Camera Work: A Photographic Quarterly — 1912 (Heft 39)

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AS immortal as error, fairer than vice—being herself the first vice, the
omnipresent decoy—squats that painted Jezebel,—the Ideal,—at
L the crossroads of thought, of instinct, of action. She has trafficked
with our blood and brain and soul—is the misshapen spirit of time and space
itself, and she has lured us time out of memory to her painted paradises, her
pasteboard Utopias, her mirages set in bubbles. Tantalus walks in our
streets and rubs our elbows, on the faces of men are the chagrin of a million
ancient deceptions, the grief and tease of things lost out of hand. But the
newer generations pour out from the ever-fruitful wombs and are swift upon
the scents of life before the elder dupes have died. And the ancient blower
of bubbles has her smile again, for she knows that the newer generations are
the dead generations come again.
A history of the evolution of the Ideal would be the history of the evolu-
tion of Illusion, a fable of a continuously evoked Image and a chronicle of
a persistently recurring disaster. Every action presupposes an ideal of action;
each thought is only a tentacle feeling blindly for another thought which
shall be its own perfection. So all action and all thought in this passionate
quest are hurried into their own tombs, perpetually erasing themselves—one
may say telescoping one another. Once the attainable becomes the attained,
purpose steps into its winding-sheet—only, in perfect amaze, to resurrect
as another purpose. And it is so the circular days of Brahma are spun, and
it is thus we mortals play upon the shining films.
If it be defeat that constitutes the tragedy of individual lives, it is the
endless deception practised upon us that gives the tragedy meaning. The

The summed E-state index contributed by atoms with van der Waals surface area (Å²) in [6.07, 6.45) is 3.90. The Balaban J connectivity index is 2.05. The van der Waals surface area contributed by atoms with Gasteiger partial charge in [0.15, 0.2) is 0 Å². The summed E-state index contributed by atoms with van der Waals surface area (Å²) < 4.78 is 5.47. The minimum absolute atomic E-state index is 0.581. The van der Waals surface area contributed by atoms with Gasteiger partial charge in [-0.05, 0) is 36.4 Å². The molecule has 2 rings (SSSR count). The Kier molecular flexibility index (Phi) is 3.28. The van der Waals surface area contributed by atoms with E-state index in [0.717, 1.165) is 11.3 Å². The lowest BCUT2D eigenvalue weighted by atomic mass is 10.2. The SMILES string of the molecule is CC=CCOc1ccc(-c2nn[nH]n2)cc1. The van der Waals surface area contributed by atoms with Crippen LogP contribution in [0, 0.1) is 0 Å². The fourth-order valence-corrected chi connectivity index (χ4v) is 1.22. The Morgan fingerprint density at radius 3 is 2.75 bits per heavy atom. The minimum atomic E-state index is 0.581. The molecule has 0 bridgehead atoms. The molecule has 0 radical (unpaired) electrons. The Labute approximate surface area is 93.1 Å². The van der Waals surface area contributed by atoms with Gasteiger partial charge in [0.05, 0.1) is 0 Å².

chagrin of defeat is not so poignant as the mockery of success. Ah! the
mockery of success—that is the sting of victory: the suddenly perceived in-
congruity—a gap sinister—between the thing I willed and the thing that has
come to pass. Can that be it I labored to produce—labored in that sweaty
divine purpose—that poor thing standing just there in front of me, nude,
accomplished, out of hand, the gray light of reality pouring upon it—standing
there so piteously before me with that question in its eye: “Where are my
purple robes?” Out! I know thee not!
There are as many ills as there are souls; each has its special disease,
unique, incommunicable; a special characterization, one may say, of the
universal malady: progressive disillusion. We have all nibbled at some rare
bait only to feel the carefully concealed hook enter the raw flesh. We wear
about us the beautiful rags of our grief as best we may, some dragging in the
mire, others flaunted in a kind of defiance to the stars.
Into our hands, in our heyday, we took so confidently, so buoyantly,—
and with what an acceleration of the blood!—this heathenish, elfish matter,
thinking to mould it to some likeness of the mind's native dream; to stamp
upon it, as we thought, as one stamps upon a disc of gold, some everlasting
memento of ourselves, some souvenir of our too transitory presence here upon
the earth. But youth knows nothing of that eternal flux which makes of all
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